On April 3 in New York, Nike will introduce the new NFL uniforms, as they take over the apparel contract from Reebok. Reebok’s contract ends with the NFL on April 1, but the closing isn’t exactly going smoothly, as Nike just filed suit against Reebok for selling Tim Tebow jerseys.
Katina Smith was released from a federal prison in Florida last summer when President Barack Obama commuted the sentences of 46 non-violent drug offenders. After her release from a Georgia halfway house in November, Smith had a 60-day travel restriction, so she was unable to attend any games during the regular season.
On Sunday, Smith was able to cheer on her son from the stands at Sports Authority Field at Mile High.
Why? Because Tebow moved teams and Nike believes that Reebok only had the rights to sell their existing inventory, which would include players that changed teams via free agency or trade, like Tim Tebow, who is now a member of theJets.
“We have filed a complaint relating to unauthorized use of Tim Tebow’s name on New York Jets related apparel,” a Nike spokesman told CNBC’s Darren Rovell. “Nike is authorized and licensed to use Tim Tebow’s name on products. We have no further comment at this stage.”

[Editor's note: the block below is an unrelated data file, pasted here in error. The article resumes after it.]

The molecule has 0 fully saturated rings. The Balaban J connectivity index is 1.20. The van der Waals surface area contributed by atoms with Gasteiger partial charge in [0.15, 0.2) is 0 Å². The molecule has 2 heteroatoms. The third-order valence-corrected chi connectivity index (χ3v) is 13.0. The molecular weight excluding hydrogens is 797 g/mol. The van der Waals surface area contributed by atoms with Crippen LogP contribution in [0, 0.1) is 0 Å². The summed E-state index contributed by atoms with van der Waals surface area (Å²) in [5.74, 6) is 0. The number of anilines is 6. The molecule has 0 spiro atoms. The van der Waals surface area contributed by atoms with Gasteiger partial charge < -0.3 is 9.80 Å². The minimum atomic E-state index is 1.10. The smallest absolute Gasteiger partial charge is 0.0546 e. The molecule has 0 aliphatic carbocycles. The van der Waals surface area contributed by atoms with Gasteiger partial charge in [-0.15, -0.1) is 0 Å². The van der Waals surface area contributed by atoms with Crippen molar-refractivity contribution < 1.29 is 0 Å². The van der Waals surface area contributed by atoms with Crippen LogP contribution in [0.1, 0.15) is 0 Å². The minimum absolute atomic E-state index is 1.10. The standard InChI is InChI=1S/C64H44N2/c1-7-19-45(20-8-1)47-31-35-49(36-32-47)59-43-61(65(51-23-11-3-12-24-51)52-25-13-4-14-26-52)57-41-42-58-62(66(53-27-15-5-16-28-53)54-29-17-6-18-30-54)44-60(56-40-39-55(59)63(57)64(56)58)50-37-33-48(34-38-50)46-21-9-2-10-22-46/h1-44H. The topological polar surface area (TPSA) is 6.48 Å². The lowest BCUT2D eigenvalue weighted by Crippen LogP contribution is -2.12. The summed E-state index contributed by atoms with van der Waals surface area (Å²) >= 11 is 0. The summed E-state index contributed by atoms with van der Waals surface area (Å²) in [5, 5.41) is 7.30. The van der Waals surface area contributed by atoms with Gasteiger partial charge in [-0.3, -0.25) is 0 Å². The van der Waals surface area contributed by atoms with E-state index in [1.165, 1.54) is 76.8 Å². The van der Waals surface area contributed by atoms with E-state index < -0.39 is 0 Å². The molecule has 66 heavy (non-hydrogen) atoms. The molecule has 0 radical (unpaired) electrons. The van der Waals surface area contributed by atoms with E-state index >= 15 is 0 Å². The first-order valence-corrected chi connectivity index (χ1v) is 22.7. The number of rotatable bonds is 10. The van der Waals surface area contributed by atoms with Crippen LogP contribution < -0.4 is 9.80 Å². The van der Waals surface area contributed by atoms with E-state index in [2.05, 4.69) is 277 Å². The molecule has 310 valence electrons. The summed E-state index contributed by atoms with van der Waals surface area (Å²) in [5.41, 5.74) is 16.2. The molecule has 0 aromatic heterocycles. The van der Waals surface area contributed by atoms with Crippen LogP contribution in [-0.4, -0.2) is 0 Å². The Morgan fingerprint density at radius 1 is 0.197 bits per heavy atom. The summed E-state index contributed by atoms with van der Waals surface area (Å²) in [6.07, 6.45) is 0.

Per Kristi Dosh, ESPN’s sports business reporter, Reebok has until April 1 to use the NFL logos, etc. However, their contract to use the NFLPA (read: the players’ names) license expired on March 1.
Which means, as I understand it, that Reebok could still produce a “Jets QB #15” jersey, but usage of “Tebow” on the back of a Jets jersey could potentially violate the contract.
Dosh also reports that Nike is asking the court to enjoin (read: forcibly stop) Reebok from making further Tebow jerseys and could potentially seek treble (read: triple) damages if the court rules in their favor.
What makes this a huge deal is that lots of Tebow jerseys will be sold. However, Nike doesn’t want Reebok stealing the Tebow market before unveiling the new jerseys on April 3. The Tebow market is, after all, a cash cow.
The Patriots say the jerseys will be recycled or destroyed.
Pats spokesperson Stacey James told the Hartford Courant the team is trying to find a vendor with “a creative way, from recycling purposes, to utilize the materials and fabric.”
Put on your creative hat — what would you do with all of the Aaron Hernandez jerseys that were turned in this weekend?
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